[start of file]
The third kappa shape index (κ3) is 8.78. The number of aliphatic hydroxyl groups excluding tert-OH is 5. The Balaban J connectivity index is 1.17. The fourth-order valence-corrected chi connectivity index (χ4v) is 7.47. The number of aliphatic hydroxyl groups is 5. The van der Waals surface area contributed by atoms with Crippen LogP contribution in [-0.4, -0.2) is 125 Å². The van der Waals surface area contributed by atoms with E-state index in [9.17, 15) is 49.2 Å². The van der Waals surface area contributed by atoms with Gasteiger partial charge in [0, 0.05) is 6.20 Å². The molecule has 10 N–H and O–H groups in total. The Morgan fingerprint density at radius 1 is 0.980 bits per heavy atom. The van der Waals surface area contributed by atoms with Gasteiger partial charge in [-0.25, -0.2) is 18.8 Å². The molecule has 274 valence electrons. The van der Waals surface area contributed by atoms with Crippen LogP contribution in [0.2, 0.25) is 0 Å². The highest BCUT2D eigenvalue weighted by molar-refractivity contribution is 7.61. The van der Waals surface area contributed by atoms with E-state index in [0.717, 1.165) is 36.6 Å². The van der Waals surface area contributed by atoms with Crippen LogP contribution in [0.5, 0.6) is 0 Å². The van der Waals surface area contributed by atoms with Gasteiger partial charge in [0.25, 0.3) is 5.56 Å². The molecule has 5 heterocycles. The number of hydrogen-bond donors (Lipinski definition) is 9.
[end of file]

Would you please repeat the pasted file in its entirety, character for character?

The third kappa shape index (κ3) is 8.78. The number of aliphatic hydroxyl groups excluding tert-OH is 5. The Balaban J connectivity index is 1.17. The fourth-order valence-corrected chi connectivity index (χ4v) is 7.47. The number of aliphatic hydroxyl groups is 5. The van der Waals surface area contributed by atoms with Crippen LogP contribution in [-0.4, -0.2) is 125 Å². The van der Waals surface area contributed by atoms with E-state index in [9.17, 15) is 49.2 Å². The van der Waals surface area contributed by atoms with Gasteiger partial charge in [0, 0.05) is 6.20 Å². The molecule has 10 N–H and O–H groups in total. The Morgan fingerprint density at radius 1 is 0.980 bits per heavy atom. The van der Waals surface area contributed by atoms with Gasteiger partial charge in [-0.25, -0.2) is 18.8 Å². The molecule has 274 valence electrons. The van der Waals surface area contributed by atoms with Crippen LogP contribution in [0.2, 0.25) is 0 Å². The highest BCUT2D eigenvalue weighted by molar-refractivity contribution is 7.61. The van der Waals surface area contributed by atoms with E-state index in [0.717, 1.165) is 36.6 Å². The van der Waals surface area contributed by atoms with Crippen LogP contribution in [0.5, 0.6) is 0 Å². The van der Waals surface area contributed by atoms with Gasteiger partial charge in [0.25, 0.3) is 5.56 Å². The molecule has 5 heterocycles. The number of hydrogen-bond donors (Lipinski definition) is 9.